Session I-8B(85)
Tuija Sievänen
Thursday, 27 October 2016, 10:30-12:30 (Room 307A)

Bench under a tree. Photo: all-free-download, George Hodan

Bench under a tree. Photo: all-free-download, George Hodan

This session highlighted future prospects of research in the field of nature-based recreation and tourism programs that aim to improve recreational activities and support the positive effects of green infrastructure on health and wellbeing.

A study from Finland showed how recent changes in tourism and recreation have been driven by factors such as population growth, increasing cultural diversity, changing leisure and working time, climate change, improved economy, technological changes, transport developments, decreasing environmental quality and emerging systems of policy and governance. It is important to better understand these continuing changes and be able to predict future demands and scenarios.

Payment for Ecosystem Services (PES) is often considered to be a suitable management option for the institutional and financial sustainability of protected areas. In Bangladesh, for example, 1.8% of the country is under protection, generating important incomes annually. Ecotourism is a promising tool for provisioning goods (timber, firewood), regulatory (climate) and supporting services (biodiversity). However, despite the sustained growth in ecotourism, there are still numerous challenges to face such as the lack of facilities, communication, proper infrastructure, pressure to local communities, weak co-management policy support, etc.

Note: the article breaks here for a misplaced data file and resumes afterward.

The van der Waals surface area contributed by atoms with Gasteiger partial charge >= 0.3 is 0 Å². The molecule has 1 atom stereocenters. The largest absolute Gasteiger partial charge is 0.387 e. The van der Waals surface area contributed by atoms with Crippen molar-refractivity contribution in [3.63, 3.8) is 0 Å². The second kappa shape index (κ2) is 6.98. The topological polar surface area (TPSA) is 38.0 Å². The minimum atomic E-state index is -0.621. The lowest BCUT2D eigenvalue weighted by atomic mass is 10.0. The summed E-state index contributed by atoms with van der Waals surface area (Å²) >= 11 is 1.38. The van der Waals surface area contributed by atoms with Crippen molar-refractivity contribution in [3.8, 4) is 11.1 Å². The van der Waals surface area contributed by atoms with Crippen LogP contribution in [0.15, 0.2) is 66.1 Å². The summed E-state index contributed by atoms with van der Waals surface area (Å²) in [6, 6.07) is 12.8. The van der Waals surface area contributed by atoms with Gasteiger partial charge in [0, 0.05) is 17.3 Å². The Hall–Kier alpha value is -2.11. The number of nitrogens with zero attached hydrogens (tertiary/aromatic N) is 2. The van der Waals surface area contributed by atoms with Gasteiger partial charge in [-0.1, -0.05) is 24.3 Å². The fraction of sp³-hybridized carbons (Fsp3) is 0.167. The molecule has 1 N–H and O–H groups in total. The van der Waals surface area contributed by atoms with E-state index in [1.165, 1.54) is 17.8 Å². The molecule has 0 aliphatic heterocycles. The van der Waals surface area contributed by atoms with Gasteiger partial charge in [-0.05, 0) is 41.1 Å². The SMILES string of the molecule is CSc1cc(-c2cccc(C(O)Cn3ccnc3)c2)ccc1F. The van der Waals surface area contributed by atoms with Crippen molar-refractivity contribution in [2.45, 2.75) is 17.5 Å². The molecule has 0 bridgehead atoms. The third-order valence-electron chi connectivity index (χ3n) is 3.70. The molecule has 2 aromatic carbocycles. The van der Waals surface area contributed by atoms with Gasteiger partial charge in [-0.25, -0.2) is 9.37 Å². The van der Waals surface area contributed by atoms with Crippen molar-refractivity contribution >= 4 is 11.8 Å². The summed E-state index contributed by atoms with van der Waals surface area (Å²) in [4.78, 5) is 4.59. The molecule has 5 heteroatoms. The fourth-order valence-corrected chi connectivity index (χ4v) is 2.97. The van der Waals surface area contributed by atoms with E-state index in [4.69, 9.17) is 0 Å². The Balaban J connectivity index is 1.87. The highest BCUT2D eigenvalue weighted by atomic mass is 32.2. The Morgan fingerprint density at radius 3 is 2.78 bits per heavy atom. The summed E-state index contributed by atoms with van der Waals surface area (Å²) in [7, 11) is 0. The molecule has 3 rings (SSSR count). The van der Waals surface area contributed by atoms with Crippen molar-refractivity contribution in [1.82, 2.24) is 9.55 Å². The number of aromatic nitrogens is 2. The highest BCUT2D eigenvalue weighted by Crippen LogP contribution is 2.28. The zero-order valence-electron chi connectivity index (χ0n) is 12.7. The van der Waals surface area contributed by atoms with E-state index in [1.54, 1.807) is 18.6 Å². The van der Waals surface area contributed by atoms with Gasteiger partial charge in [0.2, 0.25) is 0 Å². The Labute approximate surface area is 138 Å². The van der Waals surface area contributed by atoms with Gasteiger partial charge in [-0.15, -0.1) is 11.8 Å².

In China, there is a strong concern to solve the problem of respiratory diseases and deaths associated with smoke and dust emissions. It is expected that more smoke and dust emissions can be absorbed by increasing the forest cover. The existence of more trees would effectively improve human health while controlling air pollution.

In conclusion, findings from these studies provide new insights for policy makers to implement nature-based recreational, health and touristic programs. However, constant monitoring is essential to know where we stand and what the future will look like. Better foresight and scientific information for managers and decision-makers are necessary for the sustainable future of the sector and the wellbeing of the people.

Presentations in this session:

  • Application of Payment for Ecosystem Services (Ecotourism) in managing protected areas of Bangladesh (Shams Uddin, Winrock International, Banglasdesh)
  • Future of nature-based recreation and tourism in Finland (Tuija Sievänen, Natural Resources Institute Finland)
  • Air pollution and public health: evidence from forests absorb smoke and dust emission in China (Ye Bing, Research Institute of Forestry Policy and Information, Chinese Academy of Forestry)